) is a
of about 25 species
(and many hundreds of varieties
) of flowering plants
in the family Lamiaceae
(Mint Family). Species within Mentha have a subcosmopolitan
. Several mint hybrid
Mints are aromatic, almost exclusively perennial
, rarely annual
. They have
wide-spreading underground rhizomes
erect, square , branched stems. The leaves
arranged in opposite pairs, from simple oblong
often downy, and with a serrated margin. Leaf colors range from
dark green and gray-green to purple, blue, and sometimes pale
yellow. The flowers
are produced in clusters
('verticils') on an erect spike, white to purple, the corolla
two-lipped with four subequal lobes, the upper lobe usually the
largest. The fruit
is a small, dry capsule
containing one to four seeds
While the species that make up the Mentha genus are widely
distributed and can be found in many environments, most Mentha grow
best in wet environments and moist soils. Mints will grow
10–120 cm tall and can spread over an indeterminate sized
area. Due to their tendency to spread unchecked, mints are
This covers a selection of what are considered to be pure species
of mints. As with all classifications of plants, this list can go
out of date at a moment's notice. Listed here are accepted species
names and common names (where available). Synonyms, along with
and varieties (where available),
are listed under the species.
The mint family has a large grouping of recognized hybrids. As with
all classifications of plants, this list can go out of date at a
moment's notice. Synonyms, along with cultivars and varieties where
available, are included within the specific species.
- Mentha ×
gracilis - Ginger Mint
- Mentha ×
piperita – Peppermint
- Mentha × rotundifolia (M. longifolia × M.
suaveolens) - False Apple-mint
- Mentha × smithiana (M. aquatica × M.
arvensis × M. spicata) - Red Raripila Mint
- Mentha × villosa (M. spicata × M.
suaveolens) - Also called Mentha nemorosa, large
apple mint, foxtail mint, hairy mint, woolly mint, Cuban mint,
mojito mint, and is known as Yerba Buena in Cuba.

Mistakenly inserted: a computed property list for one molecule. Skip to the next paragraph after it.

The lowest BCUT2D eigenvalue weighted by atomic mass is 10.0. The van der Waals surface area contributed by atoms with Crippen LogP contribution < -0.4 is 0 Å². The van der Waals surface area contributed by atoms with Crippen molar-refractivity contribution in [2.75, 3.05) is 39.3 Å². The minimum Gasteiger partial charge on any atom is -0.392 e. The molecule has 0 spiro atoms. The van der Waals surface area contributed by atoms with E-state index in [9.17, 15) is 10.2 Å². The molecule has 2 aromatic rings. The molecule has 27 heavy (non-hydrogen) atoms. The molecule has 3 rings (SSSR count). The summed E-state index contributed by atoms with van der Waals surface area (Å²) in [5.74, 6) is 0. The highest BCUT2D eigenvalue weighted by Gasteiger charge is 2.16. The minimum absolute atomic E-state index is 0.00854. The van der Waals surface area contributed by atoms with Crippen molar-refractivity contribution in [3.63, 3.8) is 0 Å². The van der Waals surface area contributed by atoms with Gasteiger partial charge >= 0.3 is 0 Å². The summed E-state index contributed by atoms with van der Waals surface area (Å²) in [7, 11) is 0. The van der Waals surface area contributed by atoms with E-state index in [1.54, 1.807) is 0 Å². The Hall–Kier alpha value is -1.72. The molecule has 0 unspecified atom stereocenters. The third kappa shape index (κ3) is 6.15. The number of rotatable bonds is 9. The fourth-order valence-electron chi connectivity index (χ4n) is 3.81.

- Mentha × villosonervata (M. longifolia ×
M. spicata) - Sharp-toothed Mint
Mentha x gracilis and M.
The steel ring is to control the spread of the plant.
All mints prefer, and thrive in, cool, moist spots in partial
shade. In general, mints tolerate a wide range of conditions, and
can also be grown in full sun.
They are fast growing, extending their reach along surfaces through
a network of runners
. Due to their speedy
growth, one plant of each desired mint, along with a little care,
will provide more than enough mint for home use. Some mint species
are more invasive
than others. Even
with the less invasive mints, care should be taken when mixing any
mint with any other plants, lest the mint take over. To control
mints in an open environment, mints should be planted in deep,
bottomless containers sunk in the ground, or planted above ground
in tubs and barrels.
Some mints can be propagated by seed. Growth from seed can be an
unreliable method for raising mint for two reasons: mint seeds are
highly variable - one might not end up with what one presupposed
was planted; and some mint varieties are sterile. It is more
effective to take and plant cuttings from the runners of healthy
The most common and popular mints for cultivation are peppermint
(Mentha × piperita
), and (more
recently) apple mint
Mints are supposed to make good companion plants
, repelling pest insects and
attracting beneficial ones. Mints are susceptible to whitefly
Harvesting of mint leaves can be done at anytime. Fresh mint leaves
should be used immediately or stored up to a couple of days in
plastic bags within a refrigerator. Optionally, mint can be frozen
in ice cube trays. Dried mint leaves should be stored in an
airtight container placed in a cool, dark, dry area.